THE ADMINISTRATION OF SIHANOUK: 1955 – 1970
As a result of the Geneva Conference on Indochina, Cambodia was able to bring about the withdrawal of the Viet Minh troops from its territory and to withstand any residual impingement upon its sovereignty by external powers.
Neutrality was the central element of Cambodian foreign policy during the 1950s and 1960s. By the mid-1960s, parts of Cambodia’s eastern provinces were serving as bases for North Vietnamese Army and Viet Cong (NVA/VC) forces operating against South Vietnam, and the port of Sihanoukville was being used to supply them. As NVA/VC activity grew, the United States and South Vietnam became concerned, and in 1969, the United States began a fourteen month long series of bombing raids targeted at NVA/VC elements, contributing to destabilization. Prince Sihanouk, fearing that the conflict between communist North Vietnam and South Vietnam might spill over to Cambodia, steadfastly opposed the bombing campaign by the United States along the Vietnam-Cambodia border and inside Cambodian territory. Prince Sihanouk wanted Cambodia to stay out of the North Vietnam-South Vietnam conflict and was very critical of the United States government and its allies (the South Vietnamese government). The United States claims that the bombing campaign took place no further than ten, and later twenty miles (32 km) inside the Cambodian border, areas where the Cambodian population had been evicted by the NVA. Prince Sihanouk, facing internal struggles of his own, due to the rise of the Khmer Rouge, did not want Cambodia to be involved in the conflict. Sihanouk wanted the United States and its allies (South Vietnam) to keep the war away from the Cambodian border. Not only did Sihanouk try to keep the communist North Vietnamese soldiers from entering Cambodia territory, but he also did not allow the United States to use Cambodian air space and airports for military purposes. This upset the United States greatly. The United States saw Prince Sihanouk as a North Vietnamese sympathizer and a thorn on the United States, and using the CIA, it began plans to get rid of Sihanouk.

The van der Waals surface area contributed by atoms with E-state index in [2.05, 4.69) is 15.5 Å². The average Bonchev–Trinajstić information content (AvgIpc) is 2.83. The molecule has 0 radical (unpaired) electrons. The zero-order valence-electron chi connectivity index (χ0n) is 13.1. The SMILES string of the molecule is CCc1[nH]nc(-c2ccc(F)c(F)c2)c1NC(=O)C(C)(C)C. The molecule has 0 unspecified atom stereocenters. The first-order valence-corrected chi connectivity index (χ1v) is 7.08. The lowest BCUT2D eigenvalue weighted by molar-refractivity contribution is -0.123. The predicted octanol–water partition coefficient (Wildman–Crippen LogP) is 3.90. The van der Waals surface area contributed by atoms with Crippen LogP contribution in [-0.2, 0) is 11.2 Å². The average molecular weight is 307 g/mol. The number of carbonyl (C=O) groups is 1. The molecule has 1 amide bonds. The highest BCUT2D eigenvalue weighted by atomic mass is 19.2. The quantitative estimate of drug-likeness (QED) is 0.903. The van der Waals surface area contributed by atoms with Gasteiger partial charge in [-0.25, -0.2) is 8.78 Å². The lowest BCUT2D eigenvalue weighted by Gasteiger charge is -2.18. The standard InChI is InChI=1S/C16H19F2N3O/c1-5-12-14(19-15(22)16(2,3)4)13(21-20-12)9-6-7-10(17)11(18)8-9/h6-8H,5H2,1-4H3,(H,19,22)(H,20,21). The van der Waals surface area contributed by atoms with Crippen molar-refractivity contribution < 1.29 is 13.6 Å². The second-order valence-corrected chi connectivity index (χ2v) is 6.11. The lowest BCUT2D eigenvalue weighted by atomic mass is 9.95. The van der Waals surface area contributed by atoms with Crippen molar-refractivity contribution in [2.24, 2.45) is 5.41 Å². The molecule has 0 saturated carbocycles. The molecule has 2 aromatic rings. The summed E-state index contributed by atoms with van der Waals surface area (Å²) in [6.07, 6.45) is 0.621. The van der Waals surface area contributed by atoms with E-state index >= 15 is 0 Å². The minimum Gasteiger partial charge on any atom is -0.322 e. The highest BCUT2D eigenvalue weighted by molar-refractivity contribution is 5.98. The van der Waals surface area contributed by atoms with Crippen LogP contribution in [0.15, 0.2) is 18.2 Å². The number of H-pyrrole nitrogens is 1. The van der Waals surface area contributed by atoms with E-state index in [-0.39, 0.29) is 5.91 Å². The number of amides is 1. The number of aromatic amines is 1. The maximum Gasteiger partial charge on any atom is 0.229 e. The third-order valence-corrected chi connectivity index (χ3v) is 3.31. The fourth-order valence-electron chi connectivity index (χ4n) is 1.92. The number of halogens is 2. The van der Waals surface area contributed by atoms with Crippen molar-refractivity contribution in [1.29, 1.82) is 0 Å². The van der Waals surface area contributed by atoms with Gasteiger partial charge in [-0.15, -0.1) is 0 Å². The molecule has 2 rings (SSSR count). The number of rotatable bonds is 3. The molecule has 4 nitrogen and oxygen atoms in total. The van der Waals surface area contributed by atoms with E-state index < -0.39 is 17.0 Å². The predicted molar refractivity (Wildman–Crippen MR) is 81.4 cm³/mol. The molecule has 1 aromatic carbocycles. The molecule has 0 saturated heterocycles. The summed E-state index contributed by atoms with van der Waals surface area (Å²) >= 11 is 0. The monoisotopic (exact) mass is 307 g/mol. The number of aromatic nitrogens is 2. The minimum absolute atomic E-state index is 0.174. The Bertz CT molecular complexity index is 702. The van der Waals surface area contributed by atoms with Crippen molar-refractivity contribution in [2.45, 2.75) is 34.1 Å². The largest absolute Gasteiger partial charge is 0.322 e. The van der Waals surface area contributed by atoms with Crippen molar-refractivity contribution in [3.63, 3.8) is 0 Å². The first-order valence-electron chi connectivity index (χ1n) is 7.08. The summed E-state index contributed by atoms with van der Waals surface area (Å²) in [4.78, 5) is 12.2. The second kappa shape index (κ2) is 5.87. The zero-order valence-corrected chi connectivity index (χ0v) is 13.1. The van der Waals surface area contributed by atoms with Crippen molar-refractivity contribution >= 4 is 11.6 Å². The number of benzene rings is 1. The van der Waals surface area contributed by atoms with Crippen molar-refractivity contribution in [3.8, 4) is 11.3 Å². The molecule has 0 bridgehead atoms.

Throughout the 1960s, domestic Cambodian politics became polarized. Opposition to the government grew within the middle class and leftists including Paris-educated leaders like Son Sen, Ieng Sary, and Saloth Sar (later known as Pol Pot), who led an insurgency under the clandestine Communist Party of Kampuchea (CPK). Sihanouk called these insurgents the Khmer Rouge, literally the “Red Khmer.” But the 1966 national assembly elections showed a significant swing to the right, and General Lon Nol formed a new government, which lasted until 1967. During 1968 and 1969, the insurgency worsened. In August 1969, Lon Nol formed a new government. Prince Sihanouk went abroad for medical reasons in January 1970.